WASHINGTON — Two-thirds of the Senate sent a letter to Turkish President Recep Tayyip Erdoğan on Friday demanding that American pastor Andrew Brunson, who is going on trial for bogus espionage charges, be freed.
A Turkish court ruled after Brunson’s hearing last Monday that he had to remain detained until his next hearing May 7 because he was deemed a flight risk.
Andrew Brunson and his wife, Norine, raised their family in Turkey and ministered through the Protestant Izmir Resurrection Church in the Aegean coast city. In October 2016, after living in the country for 23 years, they found a note on their door telling them to report to the migration management office for what they thought would be a visit connected to their visa renewal. Instead, officials detained the couple.
Norine was eventually released and allowed to stay in the country. The pastor, though, was sent to jail in December 2016 on a hazy accusation of “membership in an armed terrorist organization.”
The indictment released last month charges that Brunson is linked to both the PKK (Kurdistan Workers’ Party) and Pennsylvania-based cleric Fethullah Gülen, the Erdoğan opponent blamed for the July 2016 coup attempt. The Turkish government has rounded up tens of thousands of people since then, using broad false claims of Gülen links to go after political foes.
Prosecutors want Brunson to serve 20 years for espionage and 15 years for “committing crimes on behalf of terror organizations without being a member.”
“I have never done anything against Turkey. I love Turkey. I have been praying for Turkey for 25 years. I want the truth to come out,” Brunson told the court in his defense today in the town of Aliağa, according to Hurriyet. Brunson spoke in fluent Turkish and at times wept.
“I do not accept the charges mentioned in the indictment. I have never been involved in any illegal activities,” he said. Brunson also denied that he spoke in favor of Kurdish independence or aided the PKK.
Hurriyet reported that Sen. Thom Tillis (R-N.C.) was in the courtroom, along with U.S. Ambassador-at-Large for International Religious Freedom Sam Brownback.
Tillis and Sen. Jeanne Shaheen (D-N.H.) led the congressional letter to Erdoğan, which said the Senate “supports the ongoing efforts to strengthen law enforcement cooperation between U.S. agencies and their Turkish counterparts, including with regard to investigating alleged participants in the coup plot.”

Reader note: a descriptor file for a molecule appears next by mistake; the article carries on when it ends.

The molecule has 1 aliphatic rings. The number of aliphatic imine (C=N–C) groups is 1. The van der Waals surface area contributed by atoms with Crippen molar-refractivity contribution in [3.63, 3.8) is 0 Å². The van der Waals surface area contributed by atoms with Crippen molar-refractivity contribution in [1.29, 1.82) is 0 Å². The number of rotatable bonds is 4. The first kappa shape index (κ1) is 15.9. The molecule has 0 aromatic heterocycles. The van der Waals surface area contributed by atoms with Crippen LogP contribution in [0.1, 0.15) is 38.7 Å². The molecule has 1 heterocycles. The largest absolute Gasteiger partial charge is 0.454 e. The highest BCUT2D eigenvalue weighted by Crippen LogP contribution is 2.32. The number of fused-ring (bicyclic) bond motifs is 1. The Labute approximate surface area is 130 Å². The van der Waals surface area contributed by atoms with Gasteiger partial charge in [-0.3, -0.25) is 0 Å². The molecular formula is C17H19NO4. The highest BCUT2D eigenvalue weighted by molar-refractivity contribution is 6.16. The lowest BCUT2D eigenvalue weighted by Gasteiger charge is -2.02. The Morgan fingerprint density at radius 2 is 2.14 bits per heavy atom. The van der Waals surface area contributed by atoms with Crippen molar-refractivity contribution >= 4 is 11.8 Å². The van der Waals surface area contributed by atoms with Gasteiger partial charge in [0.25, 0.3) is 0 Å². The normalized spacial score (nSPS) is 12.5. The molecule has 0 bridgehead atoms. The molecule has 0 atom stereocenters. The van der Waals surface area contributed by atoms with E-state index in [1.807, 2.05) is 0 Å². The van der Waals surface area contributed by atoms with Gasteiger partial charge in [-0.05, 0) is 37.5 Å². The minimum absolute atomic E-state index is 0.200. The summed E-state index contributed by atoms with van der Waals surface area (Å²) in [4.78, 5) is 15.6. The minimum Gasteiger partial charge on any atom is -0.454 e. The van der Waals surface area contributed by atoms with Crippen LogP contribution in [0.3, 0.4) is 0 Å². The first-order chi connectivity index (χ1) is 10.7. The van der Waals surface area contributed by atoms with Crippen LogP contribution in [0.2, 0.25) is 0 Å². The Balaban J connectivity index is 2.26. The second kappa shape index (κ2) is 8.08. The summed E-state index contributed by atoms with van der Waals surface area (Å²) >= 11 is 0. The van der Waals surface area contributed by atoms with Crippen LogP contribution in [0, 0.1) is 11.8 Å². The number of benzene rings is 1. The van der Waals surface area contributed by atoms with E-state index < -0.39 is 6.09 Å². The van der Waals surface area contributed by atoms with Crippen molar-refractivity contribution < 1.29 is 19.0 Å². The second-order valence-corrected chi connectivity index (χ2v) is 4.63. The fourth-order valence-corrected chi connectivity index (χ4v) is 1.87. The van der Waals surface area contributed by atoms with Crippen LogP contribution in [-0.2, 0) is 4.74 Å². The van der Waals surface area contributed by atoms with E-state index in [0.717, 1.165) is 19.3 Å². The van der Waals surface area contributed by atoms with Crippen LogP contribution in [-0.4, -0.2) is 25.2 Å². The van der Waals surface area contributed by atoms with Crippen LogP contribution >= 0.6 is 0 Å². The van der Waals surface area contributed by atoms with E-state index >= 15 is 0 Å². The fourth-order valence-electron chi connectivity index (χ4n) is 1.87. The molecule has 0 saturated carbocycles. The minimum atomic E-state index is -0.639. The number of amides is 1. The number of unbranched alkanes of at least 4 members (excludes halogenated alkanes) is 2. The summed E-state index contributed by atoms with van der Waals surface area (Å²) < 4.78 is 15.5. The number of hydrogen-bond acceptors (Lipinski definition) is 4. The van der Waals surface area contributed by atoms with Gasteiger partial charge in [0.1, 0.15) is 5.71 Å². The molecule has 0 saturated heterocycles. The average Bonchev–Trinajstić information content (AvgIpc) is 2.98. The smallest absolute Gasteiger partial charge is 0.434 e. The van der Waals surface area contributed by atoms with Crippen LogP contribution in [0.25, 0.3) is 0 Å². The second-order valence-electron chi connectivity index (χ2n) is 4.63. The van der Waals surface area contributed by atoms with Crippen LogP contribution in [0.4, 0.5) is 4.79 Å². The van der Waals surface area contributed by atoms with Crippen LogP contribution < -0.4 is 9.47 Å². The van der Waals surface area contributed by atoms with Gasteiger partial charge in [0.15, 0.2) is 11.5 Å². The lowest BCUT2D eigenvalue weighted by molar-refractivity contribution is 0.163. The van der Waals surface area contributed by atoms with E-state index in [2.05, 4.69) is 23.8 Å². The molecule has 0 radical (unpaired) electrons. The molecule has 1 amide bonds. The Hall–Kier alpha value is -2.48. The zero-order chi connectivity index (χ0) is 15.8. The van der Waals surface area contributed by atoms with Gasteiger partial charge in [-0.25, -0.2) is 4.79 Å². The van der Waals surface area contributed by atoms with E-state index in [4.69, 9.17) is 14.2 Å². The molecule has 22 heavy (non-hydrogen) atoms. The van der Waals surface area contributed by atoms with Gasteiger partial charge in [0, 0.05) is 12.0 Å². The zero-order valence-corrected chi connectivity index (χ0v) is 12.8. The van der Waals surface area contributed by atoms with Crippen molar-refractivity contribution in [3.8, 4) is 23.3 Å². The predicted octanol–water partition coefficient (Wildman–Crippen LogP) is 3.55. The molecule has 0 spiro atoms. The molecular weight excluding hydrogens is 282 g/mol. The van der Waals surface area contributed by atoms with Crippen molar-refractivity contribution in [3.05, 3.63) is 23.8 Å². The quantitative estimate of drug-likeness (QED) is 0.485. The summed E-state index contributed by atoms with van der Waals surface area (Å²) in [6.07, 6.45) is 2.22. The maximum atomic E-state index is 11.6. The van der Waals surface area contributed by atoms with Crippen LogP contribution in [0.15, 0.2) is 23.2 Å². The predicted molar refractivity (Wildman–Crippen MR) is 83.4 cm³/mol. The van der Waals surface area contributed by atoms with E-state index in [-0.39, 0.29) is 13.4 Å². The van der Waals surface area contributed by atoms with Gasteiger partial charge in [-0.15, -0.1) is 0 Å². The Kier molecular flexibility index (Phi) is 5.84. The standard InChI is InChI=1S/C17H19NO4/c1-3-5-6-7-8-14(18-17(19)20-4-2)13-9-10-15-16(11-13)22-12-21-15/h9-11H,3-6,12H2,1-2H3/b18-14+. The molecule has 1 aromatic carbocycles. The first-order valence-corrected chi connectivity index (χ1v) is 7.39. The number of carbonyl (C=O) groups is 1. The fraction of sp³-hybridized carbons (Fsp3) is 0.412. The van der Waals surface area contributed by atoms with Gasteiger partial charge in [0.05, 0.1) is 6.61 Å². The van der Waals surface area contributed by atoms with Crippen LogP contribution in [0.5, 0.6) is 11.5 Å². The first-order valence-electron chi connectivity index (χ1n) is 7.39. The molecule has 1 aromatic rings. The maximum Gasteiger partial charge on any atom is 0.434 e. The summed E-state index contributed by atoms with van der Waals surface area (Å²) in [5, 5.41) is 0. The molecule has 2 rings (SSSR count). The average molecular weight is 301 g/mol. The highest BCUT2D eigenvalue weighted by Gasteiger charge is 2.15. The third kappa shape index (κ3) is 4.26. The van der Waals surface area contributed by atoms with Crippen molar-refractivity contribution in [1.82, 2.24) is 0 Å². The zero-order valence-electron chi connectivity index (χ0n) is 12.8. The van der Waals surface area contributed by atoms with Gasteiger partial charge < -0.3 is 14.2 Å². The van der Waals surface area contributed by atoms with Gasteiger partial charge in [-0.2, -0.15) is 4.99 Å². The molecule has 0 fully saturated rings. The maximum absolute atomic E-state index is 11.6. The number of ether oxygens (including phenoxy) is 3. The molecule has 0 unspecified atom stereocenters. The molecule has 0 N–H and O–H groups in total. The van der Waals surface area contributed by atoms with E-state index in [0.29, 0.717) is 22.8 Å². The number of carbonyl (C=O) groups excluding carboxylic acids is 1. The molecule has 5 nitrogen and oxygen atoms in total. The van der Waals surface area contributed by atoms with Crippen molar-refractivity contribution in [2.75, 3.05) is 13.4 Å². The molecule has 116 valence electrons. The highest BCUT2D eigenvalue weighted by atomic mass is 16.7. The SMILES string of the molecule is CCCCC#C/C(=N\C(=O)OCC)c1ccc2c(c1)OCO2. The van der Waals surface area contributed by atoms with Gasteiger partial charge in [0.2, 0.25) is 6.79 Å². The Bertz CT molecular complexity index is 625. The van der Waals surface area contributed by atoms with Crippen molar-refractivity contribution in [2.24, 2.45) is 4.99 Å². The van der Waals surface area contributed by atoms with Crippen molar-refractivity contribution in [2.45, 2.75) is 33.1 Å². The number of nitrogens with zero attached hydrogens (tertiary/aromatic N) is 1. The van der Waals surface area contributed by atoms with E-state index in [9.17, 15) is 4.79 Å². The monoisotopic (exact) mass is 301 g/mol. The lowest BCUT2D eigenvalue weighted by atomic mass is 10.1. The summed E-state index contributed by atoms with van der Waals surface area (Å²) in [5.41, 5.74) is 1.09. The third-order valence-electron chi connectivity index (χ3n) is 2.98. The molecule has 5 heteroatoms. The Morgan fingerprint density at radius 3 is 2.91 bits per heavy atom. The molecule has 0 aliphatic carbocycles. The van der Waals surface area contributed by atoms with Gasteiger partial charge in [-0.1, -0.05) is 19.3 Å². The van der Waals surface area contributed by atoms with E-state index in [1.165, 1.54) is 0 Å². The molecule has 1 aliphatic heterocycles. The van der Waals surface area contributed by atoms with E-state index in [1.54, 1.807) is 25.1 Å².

“However, we are deeply disturbed that the Turkish government has gone beyond legitimate action against the coup plotters to undermine Turkey’s own rule of law and democratic traditions. Under the State of Emergency, tens of thousands of Turkey’s own citizens as well as some citizens of the United States and other countries have been arrested, dismissed from employment or otherwise seen their lives destroyed on vague charges and dubious evidence. These actions by the government of Turkey are inconsistent with the commitment to law and justice that have historically been hallmarks of Turkish democracy,” they wrote.
“That the Turkish government has consistently ignored bipartisan expressions of concern from the Congress has also been cause for concern. Nonetheless, we chose to respect the working of the Turkish judicial system and await a just outcome.”
The senators called the charges against Brunson “an absurd collection of anonymous accusations, flights of fantasy, and random character assassination.”
“It is an insult not only to an unjustly imprisoned individual, but to the traditions of Turkish jurisprudence. That a Turkish court could accept such a document as the basis for prosecution removes any shred of doubt that Andrew Brunson, like other American citizens as well as Turkish employees of the U.S. Government detained under the State of Emergency, is being used as a political pawn by elements of the Turkish government bent on destroying the longstanding partnership between two great nations,” they wrote. “Moreover, the suggestion in the indictment that the actions of Pastor Brunson to explain his religious convictions to others was somehow meant to undermine the Turkish state brings a new and deeply disturbing dimension to the case. It should trouble all Turks justly proud of Turkey’s centuries-old tradition of welcoming believers of all faiths.”
The Erdoğan regime has detained other Americans including a NASA scientist working on the U.S. mission to Mars, Serkan Gölge, who was visiting his parents in Turkey in July 2016 when he was arrested in the regime’s engulfing post-coup sweeps. Gölge was recently sentenced to 7.5 years in prison.
The senators added that they have “concluded that other measures will be necessary to ensure that the Government of Turkey respects the right of law-abiding citizens and employees of the United States to travel to, reside in, and work in Turkey without fear of persecution.”